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A borrower's guide to loan-to-value ratio (LTV)

minute read

    Whether you're a first-time buyer or a homeowner looking to refinance, there’s a lot to consider in a mortgage application. One important factor is how much your lender is willing to loan you toward the purchase price of the property. In determining this figure, home lenders look closely at several metrics, one of which is your loan-to-value ratio, or LTV.

    Loan-to-value ratio (LTV): What it is and how it works

    Loan-to-value ratio (LTV) is a number, expressed as a percentage, that compares the size of the loan to the lower of the purchase price or appraised value of the property. For example, a loan of $150,000 toward a house appraised at $200,000 represents 75% of the home’s value. In this case, the LTV ratio is 75%.

    LTV is an important figure because it helps your lender assess risk. From the lender's perspective, the more money they lend, the more they stand to lose in the event of a mortgage default. Generally speaking, the more equity the borrower has in a property, the lower the risk of a default.

    How to calculate LTV

    Calculating a loan-to-value ratio is relatively straightforward. Simply divide the loan amount by either the purchase price or appraised value of the property (whichever is lower), and then multiply by 100 for the percentage. As in our example above, a loan of $150,000 divided by an appraised value of $200,000 gives an LTV ratio of 75%.

    Note that when the bank calculates LTV, they typically consider the contracted purchase price of a property, not the asking price listed by the seller. The appraisal is ordered by the mortgage lender but paid for by the prospective borrower.

    Do you need a competitive LTV?

    A loan-to-value ratio of 80% or below may give you access to more competitive mortgage interest rates. If your LTV is greater than 80%, you may be asked to purchase private mortgage insurance, or PMI. This is an additional insurance protecting the lender from the risk of default or foreclosure on the loan.

    Before entering into a purchase agreement, getting prequalified can help you determine how much you might be able to put down and what value of property would help get you to your goal LTV. If you’re in the midst of making an offer, you might also consider increasing the size of your down payment, if possible. Another option is to continue negotiating for a lower purchase price or shopping around for a less expensive property if you’re not set on buying the current property.

    Of course, your LTV isn’t the only factor a lender considers when assessing your mortgage application. They’ll also typically require information about your credit, savings and other assets. Importantly, they‘ll usually review your debt-to-income ratio, which is the total of your monthly debt payments divided by your gross monthly income.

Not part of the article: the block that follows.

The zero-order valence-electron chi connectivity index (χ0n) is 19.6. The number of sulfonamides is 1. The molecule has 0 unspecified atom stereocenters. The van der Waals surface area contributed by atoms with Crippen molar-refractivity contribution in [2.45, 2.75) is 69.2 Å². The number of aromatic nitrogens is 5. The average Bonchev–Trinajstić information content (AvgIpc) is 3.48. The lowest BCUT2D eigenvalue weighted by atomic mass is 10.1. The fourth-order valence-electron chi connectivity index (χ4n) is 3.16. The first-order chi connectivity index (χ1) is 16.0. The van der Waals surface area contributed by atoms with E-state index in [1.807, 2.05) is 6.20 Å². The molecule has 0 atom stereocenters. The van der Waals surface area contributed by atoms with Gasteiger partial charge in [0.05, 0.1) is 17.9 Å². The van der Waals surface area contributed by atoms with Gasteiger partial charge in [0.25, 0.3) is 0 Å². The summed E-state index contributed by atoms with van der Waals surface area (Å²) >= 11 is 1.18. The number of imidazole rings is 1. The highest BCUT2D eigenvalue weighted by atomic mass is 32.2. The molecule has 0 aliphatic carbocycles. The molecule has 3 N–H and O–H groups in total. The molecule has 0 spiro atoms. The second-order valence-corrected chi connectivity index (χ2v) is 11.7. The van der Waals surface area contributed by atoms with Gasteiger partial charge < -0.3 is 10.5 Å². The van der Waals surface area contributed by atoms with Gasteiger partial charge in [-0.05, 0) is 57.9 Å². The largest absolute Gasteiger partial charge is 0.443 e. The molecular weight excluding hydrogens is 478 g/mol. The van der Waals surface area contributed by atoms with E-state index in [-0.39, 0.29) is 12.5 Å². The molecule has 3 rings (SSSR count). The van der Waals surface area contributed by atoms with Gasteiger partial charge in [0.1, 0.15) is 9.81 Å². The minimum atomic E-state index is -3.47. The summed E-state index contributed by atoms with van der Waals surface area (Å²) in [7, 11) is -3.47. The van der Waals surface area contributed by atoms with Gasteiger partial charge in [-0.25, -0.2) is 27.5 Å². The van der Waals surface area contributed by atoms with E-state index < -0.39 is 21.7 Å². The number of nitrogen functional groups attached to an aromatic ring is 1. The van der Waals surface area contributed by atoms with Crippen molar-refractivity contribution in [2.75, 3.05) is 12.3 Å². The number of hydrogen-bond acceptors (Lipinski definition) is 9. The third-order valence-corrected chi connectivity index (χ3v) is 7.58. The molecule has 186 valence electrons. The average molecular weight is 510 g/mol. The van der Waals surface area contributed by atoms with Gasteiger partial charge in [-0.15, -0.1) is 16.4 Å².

LTV and refinancing

    When refinancing, your LTV will be based on the current principal balance and the current value of your property. Say you originally borrowed $160,000 against a home you purchased for $200,000. That works out at an LTV of 80%. As you pay off your mortgage (and the principal), your LTV starts to lower. This is already good news for the homeowner. But the impact of your regular mortgage payments isn’t the only factor at play here. Refinancing typically requires a reappraisal of your property and it’s possible that your home’s appraised value has changed since the time of your purchase.

    As a homeowner, a higher appraised value tends to work in your favor, increasing your home equity and lowering your LTV. For example, if your home is now appraised at $250,000 compared with its original valuation of $200,000, that further lowers your LTV. By contrast, if your home’s appraised value has fallen since the time of your original purchase, this will likely push up your LTV.

    What is combined LTV (CLTV)?

    CLTV, or combined loan-to-value, is another acronym you might hear. Combined loan-to-value is calculated just like LTV but combines all the loan balances for all liens on the property - liens like second mortgages, home equity loans or home lines of credit - and not just the first mortgage. Measuring by CLTV tends to increase your loan-to-value ratio, depending on whether you’ve borrowed against your house.

    In summary

    Loan-to-value ratio (LTV) is an important factor that lenders consider when assessing your mortgage application. Better understanding how LTV works could prove helpful in your home ownership journey. Whether you’re buying or refinancing, LTV is one metric, among others, that helps mortgage providers determine how much they are willing to lend.

    Take the first step and get preapproved.

    Have questions? Connect with a home lending expert today!

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